Take the 2-minute tour ×
Stack Overflow is a question and answer site for professional and enthusiast programmers. It's 100% free.

I have a set of simulated data (df1) I've generated. I have a second set of data (df2) that I would like to compare and see if df1 can explain the observations of df2.

Ideally I'd like to plot the residuals and calculate least squares but I am not sure how to do this when I am comparing one set of data with another.

      time n
 0.0000000 1
 0.1268725 2
 1.3128176 3
 3.1765056 4
 3.4091914 5
 4.1245285 6
 8.4518769 9
 9.8119399 10

  n  time
  0  0
 37  1
 97  2
157  3
share|improve this question
What does "explain the observations of" mean exactly? What type of analysis do you wish to do? –  MrFlick Jul 21 '14 at 22:13
I would like to know if the model that I've made to generate the simulated data can explain the df2 –  user3141121 Jul 21 '14 at 22:15
Explain it how? What does that mean mathematically? –  MrFlick Jul 21 '14 at 22:16
I want to do model fitting of df2 to df1 and I want to get residuals and least squares just like you would from lm(). –  user3141121 Jul 21 '14 at 22:23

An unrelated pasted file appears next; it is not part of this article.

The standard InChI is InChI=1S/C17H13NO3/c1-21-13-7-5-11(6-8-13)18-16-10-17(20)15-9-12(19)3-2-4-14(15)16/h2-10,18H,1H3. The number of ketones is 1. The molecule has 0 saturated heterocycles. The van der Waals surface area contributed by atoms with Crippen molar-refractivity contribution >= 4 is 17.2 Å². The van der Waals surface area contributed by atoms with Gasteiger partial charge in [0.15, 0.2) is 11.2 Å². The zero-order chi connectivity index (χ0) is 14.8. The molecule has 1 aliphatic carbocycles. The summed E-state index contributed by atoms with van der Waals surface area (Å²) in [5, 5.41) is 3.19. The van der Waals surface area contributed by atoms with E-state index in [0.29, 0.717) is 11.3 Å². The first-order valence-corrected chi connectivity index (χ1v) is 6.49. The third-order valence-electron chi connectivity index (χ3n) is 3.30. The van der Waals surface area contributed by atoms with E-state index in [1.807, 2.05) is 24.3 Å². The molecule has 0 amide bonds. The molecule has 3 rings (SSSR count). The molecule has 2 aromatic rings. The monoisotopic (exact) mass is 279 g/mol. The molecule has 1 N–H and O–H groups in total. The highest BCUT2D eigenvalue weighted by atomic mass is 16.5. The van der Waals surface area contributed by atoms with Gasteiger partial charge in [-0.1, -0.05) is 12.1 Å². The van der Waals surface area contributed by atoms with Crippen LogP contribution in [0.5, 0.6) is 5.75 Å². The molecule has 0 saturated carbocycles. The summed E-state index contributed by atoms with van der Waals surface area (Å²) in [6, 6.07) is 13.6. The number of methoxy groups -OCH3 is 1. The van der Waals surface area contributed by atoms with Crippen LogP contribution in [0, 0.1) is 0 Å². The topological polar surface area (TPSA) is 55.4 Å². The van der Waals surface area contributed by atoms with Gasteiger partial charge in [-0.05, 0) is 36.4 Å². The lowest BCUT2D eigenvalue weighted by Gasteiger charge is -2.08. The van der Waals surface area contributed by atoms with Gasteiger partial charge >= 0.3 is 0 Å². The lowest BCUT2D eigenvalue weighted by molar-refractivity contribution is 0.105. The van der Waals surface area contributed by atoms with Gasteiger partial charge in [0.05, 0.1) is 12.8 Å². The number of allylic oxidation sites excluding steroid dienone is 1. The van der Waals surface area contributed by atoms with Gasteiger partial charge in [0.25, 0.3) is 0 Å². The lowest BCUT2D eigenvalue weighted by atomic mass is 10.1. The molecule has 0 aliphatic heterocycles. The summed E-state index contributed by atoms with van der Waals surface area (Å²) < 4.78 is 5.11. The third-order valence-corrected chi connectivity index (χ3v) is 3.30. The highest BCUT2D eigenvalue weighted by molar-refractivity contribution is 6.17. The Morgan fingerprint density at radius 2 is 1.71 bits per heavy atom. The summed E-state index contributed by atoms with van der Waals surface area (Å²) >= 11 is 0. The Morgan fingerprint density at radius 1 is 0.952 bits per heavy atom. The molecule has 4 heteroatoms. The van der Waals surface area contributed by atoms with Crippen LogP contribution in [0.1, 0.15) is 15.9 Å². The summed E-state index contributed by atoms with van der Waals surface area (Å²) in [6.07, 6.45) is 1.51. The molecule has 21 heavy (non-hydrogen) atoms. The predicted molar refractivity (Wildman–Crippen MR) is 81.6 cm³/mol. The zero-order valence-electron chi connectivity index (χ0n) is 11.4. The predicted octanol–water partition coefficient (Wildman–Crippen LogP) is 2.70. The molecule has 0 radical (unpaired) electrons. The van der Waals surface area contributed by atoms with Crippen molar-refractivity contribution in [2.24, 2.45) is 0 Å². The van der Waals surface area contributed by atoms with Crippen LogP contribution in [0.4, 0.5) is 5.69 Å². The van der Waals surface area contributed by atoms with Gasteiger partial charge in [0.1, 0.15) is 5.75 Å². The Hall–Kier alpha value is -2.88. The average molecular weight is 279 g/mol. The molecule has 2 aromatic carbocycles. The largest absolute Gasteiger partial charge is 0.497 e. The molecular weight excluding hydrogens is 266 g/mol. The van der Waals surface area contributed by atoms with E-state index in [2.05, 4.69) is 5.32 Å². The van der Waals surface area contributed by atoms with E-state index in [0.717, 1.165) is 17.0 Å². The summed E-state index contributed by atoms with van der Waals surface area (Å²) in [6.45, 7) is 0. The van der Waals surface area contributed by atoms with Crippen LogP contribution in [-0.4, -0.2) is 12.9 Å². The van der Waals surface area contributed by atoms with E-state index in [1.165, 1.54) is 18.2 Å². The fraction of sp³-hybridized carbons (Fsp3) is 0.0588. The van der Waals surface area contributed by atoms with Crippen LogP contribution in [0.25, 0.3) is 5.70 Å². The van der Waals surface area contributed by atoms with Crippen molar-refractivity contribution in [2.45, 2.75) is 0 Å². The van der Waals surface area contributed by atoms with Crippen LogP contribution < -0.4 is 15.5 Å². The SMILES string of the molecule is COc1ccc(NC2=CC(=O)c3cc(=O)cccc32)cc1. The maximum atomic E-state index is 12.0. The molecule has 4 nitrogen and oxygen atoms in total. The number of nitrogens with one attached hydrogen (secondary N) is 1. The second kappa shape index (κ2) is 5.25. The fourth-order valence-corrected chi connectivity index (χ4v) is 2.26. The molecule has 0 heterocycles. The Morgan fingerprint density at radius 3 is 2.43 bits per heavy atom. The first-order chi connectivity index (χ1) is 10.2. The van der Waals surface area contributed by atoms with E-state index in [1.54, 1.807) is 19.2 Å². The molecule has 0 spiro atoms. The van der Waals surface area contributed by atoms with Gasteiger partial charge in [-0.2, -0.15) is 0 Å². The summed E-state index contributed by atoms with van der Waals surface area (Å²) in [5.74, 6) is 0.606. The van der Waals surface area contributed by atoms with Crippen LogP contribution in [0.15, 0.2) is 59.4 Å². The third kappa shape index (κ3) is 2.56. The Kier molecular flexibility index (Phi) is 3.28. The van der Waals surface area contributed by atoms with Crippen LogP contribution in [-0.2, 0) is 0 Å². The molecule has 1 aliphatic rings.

You can't just "fit" data from one set to another. That doesn't make sense. Do you want to fit a linear model to df1 and then use that fit to calculate residuals form df2? That's a bit more precise. You need a clear modeling strategy. –  MrFlick Jul 21 '14 at 22:27

1 Answer 1

So you seem to be asking: does the fit generated using the training set (df1), do well on the test set (df2). Here's one way to get at this:

fit <- lm(n ~ time, df)

df2$pred <- predict(fit,df2)
df2$resid <- with(df2,n-pred)

So the answer is "no", the fit does not explain the data in df2 well. Values of n predicted by the model are much lower than the "actual" values of n.

share|improve this answer

Your Answer


By posting your answer, you agree to the privacy policy and terms of service.

Not the answer you're looking for? Browse other questions tagged or ask your own question.